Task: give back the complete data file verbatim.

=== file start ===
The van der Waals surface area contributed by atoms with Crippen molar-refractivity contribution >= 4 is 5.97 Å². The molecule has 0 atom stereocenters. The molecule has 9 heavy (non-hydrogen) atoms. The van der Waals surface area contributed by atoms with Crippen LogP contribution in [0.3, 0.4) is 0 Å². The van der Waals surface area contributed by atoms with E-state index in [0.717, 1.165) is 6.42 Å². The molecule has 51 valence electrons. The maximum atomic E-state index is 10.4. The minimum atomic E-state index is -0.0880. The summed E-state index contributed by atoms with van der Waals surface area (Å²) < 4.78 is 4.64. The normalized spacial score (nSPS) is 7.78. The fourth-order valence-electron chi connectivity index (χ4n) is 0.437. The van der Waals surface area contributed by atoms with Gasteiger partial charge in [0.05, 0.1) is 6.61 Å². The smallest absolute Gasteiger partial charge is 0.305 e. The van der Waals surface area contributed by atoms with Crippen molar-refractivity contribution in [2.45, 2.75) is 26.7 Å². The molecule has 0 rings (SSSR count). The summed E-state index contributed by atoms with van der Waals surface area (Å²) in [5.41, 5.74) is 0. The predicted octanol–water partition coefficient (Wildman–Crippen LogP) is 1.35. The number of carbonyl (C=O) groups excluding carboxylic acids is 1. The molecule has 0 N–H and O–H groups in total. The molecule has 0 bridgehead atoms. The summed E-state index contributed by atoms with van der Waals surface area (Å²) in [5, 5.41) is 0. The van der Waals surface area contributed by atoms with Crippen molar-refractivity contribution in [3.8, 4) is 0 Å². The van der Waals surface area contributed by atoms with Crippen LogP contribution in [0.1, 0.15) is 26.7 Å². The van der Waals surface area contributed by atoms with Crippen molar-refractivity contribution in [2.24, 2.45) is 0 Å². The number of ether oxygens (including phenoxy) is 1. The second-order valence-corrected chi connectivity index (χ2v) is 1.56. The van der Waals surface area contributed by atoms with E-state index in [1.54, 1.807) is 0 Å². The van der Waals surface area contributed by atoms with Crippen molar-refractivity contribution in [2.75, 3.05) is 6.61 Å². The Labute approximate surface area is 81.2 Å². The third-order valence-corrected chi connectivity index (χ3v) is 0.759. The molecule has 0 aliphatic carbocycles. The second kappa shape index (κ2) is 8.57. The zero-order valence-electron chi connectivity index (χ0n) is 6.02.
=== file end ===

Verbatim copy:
The van der Waals surface area contributed by atoms with Crippen molar-refractivity contribution >= 4 is 5.97 Å². The molecule has 0 atom stereocenters. The molecule has 9 heavy (non-hydrogen) atoms. The van der Waals surface area contributed by atoms with Crippen LogP contribution in [0.3, 0.4) is 0 Å². The van der Waals surface area contributed by atoms with E-state index in [0.717, 1.165) is 6.42 Å². The molecule has 51 valence electrons. The maximum atomic E-state index is 10.4. The minimum atomic E-state index is -0.0880. The summed E-state index contributed by atoms with van der Waals surface area (Å²) < 4.78 is 4.64. The normalized spacial score (nSPS) is 7.78. The fourth-order valence-electron chi connectivity index (χ4n) is 0.437. The van der Waals surface area contributed by atoms with Gasteiger partial charge in [0.05, 0.1) is 6.61 Å². The smallest absolute Gasteiger partial charge is 0.305 e. The van der Waals surface area contributed by atoms with Crippen molar-refractivity contribution in [2.45, 2.75) is 26.7 Å². The molecule has 0 rings (SSSR count). The summed E-state index contributed by atoms with van der Waals surface area (Å²) in [5.41, 5.74) is 0. The predicted octanol–water partition coefficient (Wildman–Crippen LogP) is 1.35. The number of carbonyl (C=O) groups excluding carboxylic acids is 1. The molecule has 0 N–H and O–H groups in total. The molecule has 0 bridgehead atoms. The summed E-state index contributed by atoms with van der Waals surface area (Å²) in [5, 5.41) is 0. The van der Waals surface area contributed by atoms with Crippen molar-refractivity contribution in [3.8, 4) is 0 Å². The van der Waals surface area contributed by atoms with Crippen LogP contribution in [0.1, 0.15) is 26.7 Å². The van der Waals surface area contributed by atoms with Crippen molar-refractivity contribution in [2.24, 2.45) is 0 Å². The number of ether oxygens (including phenoxy) is 1. The second-order valence-corrected chi connectivity index (χ2v) is 1.56. The van der Waals surface area contributed by atoms with E-state index in [1.54, 1.807) is 0 Å². The van der Waals surface area contributed by atoms with Crippen molar-refractivity contribution in [2.75, 3.05) is 6.61 Å². The Labute approximate surface area is 81.2 Å². The third-order valence-corrected chi connectivity index (χ3v) is 0.759. The molecule has 0 aliphatic carbocycles. The second kappa shape index (κ2) is 8.57. The zero-order valence-electron chi connectivity index (χ0n) is 6.02.